Behavioral Risk Factors of Intestinal Parasitic Infection among Male Adolescents in Orphanage in Pathum Thani Province, Thailand

Preeyaporn Monatrakul, Supaluk Popruk, Apichai Sreepian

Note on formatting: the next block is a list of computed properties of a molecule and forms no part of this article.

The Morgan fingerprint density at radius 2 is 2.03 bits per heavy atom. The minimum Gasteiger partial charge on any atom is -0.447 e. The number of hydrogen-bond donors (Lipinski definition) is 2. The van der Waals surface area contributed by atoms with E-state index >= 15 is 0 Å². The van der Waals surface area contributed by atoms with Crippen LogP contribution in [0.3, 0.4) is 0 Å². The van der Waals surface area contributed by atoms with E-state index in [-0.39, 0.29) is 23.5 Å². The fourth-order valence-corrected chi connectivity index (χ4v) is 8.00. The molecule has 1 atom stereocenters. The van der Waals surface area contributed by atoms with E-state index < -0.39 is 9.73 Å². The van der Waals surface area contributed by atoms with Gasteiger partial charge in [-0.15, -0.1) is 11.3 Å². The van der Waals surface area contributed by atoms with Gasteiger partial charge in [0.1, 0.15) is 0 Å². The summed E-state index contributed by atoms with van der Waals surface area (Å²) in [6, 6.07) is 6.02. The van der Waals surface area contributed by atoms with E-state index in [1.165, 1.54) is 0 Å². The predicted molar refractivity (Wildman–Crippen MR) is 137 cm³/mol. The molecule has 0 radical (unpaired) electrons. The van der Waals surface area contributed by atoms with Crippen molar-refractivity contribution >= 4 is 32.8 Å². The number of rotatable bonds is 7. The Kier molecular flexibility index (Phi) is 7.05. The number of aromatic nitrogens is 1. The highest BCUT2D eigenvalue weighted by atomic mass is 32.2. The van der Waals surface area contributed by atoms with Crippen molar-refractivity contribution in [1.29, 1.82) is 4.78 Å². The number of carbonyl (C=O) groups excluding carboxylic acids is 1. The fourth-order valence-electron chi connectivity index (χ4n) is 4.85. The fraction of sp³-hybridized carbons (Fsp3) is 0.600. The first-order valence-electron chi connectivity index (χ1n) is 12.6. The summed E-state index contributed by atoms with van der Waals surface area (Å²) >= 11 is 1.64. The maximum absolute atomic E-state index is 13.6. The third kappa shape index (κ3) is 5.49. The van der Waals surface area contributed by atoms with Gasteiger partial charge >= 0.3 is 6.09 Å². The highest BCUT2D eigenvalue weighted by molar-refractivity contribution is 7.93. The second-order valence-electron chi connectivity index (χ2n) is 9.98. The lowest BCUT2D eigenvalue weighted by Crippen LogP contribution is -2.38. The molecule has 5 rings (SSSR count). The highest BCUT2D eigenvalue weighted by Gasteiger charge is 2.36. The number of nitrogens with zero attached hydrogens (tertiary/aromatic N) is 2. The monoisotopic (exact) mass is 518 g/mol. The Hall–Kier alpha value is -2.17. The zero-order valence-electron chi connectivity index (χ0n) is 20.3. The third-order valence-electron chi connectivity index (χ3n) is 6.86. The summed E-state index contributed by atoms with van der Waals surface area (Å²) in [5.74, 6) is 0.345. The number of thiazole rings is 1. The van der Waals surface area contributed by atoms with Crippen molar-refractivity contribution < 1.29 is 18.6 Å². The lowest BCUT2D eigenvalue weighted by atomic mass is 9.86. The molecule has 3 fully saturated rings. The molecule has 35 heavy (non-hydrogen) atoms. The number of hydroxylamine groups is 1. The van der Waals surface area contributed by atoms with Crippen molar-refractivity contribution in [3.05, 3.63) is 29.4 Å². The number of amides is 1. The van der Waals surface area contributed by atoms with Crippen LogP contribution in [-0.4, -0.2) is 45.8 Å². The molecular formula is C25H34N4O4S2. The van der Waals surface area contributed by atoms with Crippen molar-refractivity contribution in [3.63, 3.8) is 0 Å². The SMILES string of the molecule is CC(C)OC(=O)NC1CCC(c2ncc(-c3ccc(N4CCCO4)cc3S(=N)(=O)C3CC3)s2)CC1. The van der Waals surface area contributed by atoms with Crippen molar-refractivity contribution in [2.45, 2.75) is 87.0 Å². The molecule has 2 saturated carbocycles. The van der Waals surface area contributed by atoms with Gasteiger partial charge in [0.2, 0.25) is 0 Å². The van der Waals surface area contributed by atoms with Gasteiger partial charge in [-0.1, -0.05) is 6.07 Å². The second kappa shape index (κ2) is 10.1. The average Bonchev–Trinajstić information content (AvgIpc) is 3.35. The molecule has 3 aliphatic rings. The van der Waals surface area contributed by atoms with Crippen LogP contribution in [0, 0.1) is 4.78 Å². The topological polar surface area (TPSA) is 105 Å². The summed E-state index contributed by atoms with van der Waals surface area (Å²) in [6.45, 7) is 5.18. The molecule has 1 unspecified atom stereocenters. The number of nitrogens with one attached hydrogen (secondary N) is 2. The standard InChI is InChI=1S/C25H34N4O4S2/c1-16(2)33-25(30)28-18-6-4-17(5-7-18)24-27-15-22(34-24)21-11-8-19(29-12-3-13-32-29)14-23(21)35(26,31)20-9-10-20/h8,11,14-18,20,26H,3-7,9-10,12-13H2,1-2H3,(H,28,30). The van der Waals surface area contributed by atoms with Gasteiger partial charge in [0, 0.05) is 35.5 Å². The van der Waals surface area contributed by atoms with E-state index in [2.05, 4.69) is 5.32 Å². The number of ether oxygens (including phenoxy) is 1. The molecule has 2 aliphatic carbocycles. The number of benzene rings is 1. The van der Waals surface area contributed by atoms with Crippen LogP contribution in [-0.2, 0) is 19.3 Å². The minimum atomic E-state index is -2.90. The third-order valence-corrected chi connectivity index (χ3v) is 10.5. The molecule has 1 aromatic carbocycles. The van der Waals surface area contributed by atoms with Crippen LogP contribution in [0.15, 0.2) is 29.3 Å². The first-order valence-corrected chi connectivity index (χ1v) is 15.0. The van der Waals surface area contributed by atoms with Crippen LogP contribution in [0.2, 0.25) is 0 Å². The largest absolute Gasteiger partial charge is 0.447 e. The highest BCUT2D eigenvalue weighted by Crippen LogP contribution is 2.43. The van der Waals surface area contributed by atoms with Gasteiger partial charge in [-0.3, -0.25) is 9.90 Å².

Intestinal parasitic infection is widely prevalent in rural areas, slums, and orphanages. Previous study reported high prevalence (36.7%) of intestinal parasites in male orphans.  This study aimed to investigate hygienic behaviors, and to evaluate the risk factors associated with intestinal parasitic infection in the orphanage located in Pathum Thani Province, Thailand.  Eighty-five subjects [infected group (n=32) and non-infected group (n=53)] were assigned to do the questionnaire on socio-demographic data and personal hygienic behaviors, consisting of eating, cleaning, defecation, and sources of drinking water. The median (range) of age among the infected and non-infected subjects were 14 years (13-20) and 15 years (13-20), respectively.  Overall subjects were under appropriate personal hygiene except habits of eating with hands (61/85, 71.8%).  The possible risk factors were eating of fallen foods (odd ratio (OR) = 2.6 [95% CI: 0.9-7.1]), drinking of tap water (OR= 2.6 [95% CI: 0.9-7.5]), use of unclean towels (OR= 2.4 [95% CI: 0.5-11.4]), walking with barefoot (OR= 2.1 [95% CI: 0.9-5.3]), use of unclean blanket/bed sheets (OR=1.7 [95% CI: 0.2-12.7]), defecation outside toilet (OR= 1.6 [95% CI: 0.03-84.9]), nail biting (OR=1.3 [95% CI: 0.5-3.1]) and eating with hands (OR= 1.3 [95% CI: 0.5-3.5]) (all: p> 0.05). However, only drinking of rainwater was significantly associated with the infection (OR= 3.4 [95% CI: 1.3-8.8]) (p = 0.011).  The application of supportive programs to improve personal hygiene and the knowledge of appropriate drinking water source may prevent the parasitic infection in persons living in the orphanage.

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